Five Immortal Stanley Kubrick Films In Honour of his Birthday

Today would mark the day of Stanley Kubrick’s 89th birthday. In a post-Kubrick era, we show some love and celebrate the man who was a forerunner in revolutionising our perceptions through the art of cinema.

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Someone mentions the name Stanley Kubrick and the first thing that most of us think of is a favourite film, scene, character, line of dialogue, or even a transition shot spanning the lifetime of a species and bewildering us mere mortal humans – yes, we’re looking at you ‘2001: A Space Odyssey’.

With an appeal that is felt by people across the world – namely film nerds, casual movie watchers, artists, musicians, designers and photographers – it’s no surprise that the Kubrick name is here to stay for a long time. Kubrick set the bar so high for modern filmmakers, leaving little to no room to re-innovate cinema today (unless you count CGI of course). However, his reach spans across a whole range of disciplines, social groups, cultures, subcultures and countercultures. His influence can be seen everywhere from films to games to music to architecture and interior design. But along with his quest for immortality, or better yet, his varying ‘Paths of Glory’, we take a look at five of our favourite films that we feel were some of his more influential works.

1. Full Metal Jacket (1987)

Based on Gustav Hasford’s novel ‘The Short Timers’, the film – co-written by Kubrick, Hasford, and Michael Herr – left a lasting impact in depicting what war was like, or at least what it was like through the lens of Stanley Kubrick.

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2. Barry Lyndon (1975)

Here is a film where we learn long before the end that the hero is doomed. However, this news doesn’t depress us much as it’s difficult to imagine such turbulent events surrounding such a singularly passive character. The protagonist (if you want to call him that) loses a fortune, a wife and a leg with as little emotion as losing a dog. It ends up being the loss/death of his son that finally breaks him, perhaps because he sees himself in the boy.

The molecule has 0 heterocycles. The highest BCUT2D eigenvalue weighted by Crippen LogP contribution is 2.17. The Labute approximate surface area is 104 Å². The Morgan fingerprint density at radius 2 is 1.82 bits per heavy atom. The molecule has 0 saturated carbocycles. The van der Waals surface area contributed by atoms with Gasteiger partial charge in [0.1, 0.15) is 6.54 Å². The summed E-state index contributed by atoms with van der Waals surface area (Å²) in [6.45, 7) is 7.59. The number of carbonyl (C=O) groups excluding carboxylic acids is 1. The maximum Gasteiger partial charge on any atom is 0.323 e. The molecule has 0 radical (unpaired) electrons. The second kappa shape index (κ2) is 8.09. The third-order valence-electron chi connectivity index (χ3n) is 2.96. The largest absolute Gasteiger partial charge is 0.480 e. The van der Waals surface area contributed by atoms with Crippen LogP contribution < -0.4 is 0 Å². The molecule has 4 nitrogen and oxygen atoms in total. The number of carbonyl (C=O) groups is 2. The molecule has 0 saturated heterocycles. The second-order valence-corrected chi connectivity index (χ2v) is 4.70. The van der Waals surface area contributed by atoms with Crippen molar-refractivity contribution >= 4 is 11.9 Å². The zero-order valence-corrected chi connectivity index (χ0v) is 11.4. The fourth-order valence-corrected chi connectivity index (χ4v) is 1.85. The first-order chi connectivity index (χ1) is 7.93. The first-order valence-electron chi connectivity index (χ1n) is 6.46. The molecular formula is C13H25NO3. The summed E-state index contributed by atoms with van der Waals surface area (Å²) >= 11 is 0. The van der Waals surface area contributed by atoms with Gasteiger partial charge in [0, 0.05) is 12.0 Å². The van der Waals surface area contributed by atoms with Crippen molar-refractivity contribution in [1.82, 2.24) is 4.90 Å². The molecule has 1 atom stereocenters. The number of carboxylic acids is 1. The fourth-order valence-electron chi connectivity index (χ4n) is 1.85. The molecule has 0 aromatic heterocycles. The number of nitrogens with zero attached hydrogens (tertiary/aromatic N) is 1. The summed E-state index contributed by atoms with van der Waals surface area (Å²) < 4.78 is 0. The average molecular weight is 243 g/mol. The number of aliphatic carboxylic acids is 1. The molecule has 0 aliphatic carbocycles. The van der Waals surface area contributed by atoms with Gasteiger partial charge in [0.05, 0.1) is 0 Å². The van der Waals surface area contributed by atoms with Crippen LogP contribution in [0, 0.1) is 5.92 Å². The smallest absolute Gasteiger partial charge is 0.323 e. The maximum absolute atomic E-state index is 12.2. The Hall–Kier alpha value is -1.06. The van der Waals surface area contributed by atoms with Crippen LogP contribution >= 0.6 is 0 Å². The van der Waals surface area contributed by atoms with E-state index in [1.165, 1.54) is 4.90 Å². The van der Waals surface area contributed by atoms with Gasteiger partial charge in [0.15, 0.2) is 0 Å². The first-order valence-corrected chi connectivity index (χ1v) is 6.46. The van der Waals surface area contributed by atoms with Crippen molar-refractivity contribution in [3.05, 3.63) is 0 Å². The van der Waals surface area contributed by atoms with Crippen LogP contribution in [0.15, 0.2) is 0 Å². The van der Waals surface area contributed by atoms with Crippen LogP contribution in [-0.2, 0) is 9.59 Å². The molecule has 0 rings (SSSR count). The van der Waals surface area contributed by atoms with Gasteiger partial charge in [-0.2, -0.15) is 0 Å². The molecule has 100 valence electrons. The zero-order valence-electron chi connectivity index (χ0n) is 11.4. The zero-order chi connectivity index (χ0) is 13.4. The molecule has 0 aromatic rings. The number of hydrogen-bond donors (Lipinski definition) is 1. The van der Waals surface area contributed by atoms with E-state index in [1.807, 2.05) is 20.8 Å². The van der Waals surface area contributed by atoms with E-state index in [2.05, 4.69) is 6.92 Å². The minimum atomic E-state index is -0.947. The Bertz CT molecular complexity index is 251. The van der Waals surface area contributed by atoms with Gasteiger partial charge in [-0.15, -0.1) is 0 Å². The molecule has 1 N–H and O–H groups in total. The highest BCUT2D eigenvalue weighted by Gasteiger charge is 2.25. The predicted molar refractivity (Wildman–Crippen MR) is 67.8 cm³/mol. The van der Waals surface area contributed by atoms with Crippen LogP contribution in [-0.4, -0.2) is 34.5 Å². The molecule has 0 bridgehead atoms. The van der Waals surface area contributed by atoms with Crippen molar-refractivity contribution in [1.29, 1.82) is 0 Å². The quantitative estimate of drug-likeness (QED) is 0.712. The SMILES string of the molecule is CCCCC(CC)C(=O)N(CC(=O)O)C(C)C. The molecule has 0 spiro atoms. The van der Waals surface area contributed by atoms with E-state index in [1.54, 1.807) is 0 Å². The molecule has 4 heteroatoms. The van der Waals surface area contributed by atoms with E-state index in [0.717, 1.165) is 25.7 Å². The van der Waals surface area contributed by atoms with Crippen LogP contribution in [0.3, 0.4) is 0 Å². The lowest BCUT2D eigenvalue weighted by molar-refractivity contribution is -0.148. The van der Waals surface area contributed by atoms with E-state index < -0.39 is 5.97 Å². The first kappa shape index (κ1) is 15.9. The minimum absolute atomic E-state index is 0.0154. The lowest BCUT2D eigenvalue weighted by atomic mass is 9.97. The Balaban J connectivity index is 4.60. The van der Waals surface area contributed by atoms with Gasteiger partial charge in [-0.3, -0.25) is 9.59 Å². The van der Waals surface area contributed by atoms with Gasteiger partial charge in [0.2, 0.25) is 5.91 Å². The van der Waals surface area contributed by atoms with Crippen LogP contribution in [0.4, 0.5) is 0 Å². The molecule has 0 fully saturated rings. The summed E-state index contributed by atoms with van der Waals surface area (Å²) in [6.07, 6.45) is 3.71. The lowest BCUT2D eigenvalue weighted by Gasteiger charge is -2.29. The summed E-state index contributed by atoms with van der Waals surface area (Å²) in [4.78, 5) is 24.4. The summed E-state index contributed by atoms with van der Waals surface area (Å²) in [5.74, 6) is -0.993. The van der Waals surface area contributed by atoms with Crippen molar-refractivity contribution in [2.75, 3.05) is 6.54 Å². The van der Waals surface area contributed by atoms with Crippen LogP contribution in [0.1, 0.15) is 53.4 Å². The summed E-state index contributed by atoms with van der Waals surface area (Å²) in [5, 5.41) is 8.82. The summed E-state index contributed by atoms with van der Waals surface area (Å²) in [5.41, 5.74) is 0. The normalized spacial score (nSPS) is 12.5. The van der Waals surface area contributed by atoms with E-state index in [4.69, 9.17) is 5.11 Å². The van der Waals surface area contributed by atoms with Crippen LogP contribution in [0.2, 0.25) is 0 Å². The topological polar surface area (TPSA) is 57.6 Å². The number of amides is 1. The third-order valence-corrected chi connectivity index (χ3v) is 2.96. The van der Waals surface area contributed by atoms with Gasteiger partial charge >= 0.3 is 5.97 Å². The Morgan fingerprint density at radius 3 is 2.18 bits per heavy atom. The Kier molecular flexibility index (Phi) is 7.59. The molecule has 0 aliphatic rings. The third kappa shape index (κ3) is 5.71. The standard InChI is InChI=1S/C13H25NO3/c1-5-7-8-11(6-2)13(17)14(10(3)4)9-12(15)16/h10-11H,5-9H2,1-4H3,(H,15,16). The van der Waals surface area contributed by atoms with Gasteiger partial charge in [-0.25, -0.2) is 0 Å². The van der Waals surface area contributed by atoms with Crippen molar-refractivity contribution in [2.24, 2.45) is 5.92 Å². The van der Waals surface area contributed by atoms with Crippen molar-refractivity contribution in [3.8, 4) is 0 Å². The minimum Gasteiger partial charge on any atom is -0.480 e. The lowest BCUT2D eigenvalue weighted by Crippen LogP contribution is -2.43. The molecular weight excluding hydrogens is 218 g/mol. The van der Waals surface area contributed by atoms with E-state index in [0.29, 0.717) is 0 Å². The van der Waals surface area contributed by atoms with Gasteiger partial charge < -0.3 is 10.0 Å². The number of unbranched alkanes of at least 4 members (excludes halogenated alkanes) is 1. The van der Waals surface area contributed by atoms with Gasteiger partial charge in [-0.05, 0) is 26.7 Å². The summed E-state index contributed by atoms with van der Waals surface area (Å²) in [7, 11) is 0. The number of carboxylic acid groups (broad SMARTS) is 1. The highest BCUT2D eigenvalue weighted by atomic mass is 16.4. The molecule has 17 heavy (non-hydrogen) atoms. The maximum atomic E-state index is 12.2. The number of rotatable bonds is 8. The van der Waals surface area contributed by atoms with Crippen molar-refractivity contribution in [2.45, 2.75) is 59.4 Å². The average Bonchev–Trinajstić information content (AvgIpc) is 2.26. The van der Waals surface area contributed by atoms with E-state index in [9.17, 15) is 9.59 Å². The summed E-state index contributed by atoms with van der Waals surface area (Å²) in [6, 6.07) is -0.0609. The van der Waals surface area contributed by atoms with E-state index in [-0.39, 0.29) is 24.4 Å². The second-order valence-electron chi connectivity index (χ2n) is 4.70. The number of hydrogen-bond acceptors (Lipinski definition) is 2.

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3. A Clockwork Orange (1971)

Ready for a bit of the ol’ ultraviolence? Originally banned in the United Kingdom amid claims of copycat violence for a good 20-something years, this ultra cult classic monstrously hurls itself at the status quo.

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4. A.I. Artificial Intelligence (2001)

Kubrick often referred to this story as “Pinocchio”. After all, what is an android but a puppet with a computer program pulling at its cords – wanting to fit in with those around him by having dreams of becoming a real boy? The project, however, was abandoned by Kubrick because he wasn’t quite satisfied with the approaches he took to his central character, David, an android who looks just like a real boy. Believing that at the time special effects wouldn’t be sufficient enough and a human actor would seem too human-like, he eventually decided to turn the project over to his friend Steven Spielberg after being impressed by Spielberg’s use of special effect in ‘Jurassic Park’ (1993) and ‘E.T. the Extra-Terrestrial’ (1982).

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5. Eyes Wide Shut (1999)

Chances missed, and opportunities avoided is what this conspiracy thriller is all about. Released more than four months after Kubrick had passed away, this was his highest grossing film while also holding a place in the ‘Guinness Book of World Records’ for the longest constant movie shoot with a total of 400 days.

Catch one of these classic films, pour one out for this film visionary and let us know what you think Kubrick’s most influential films are!

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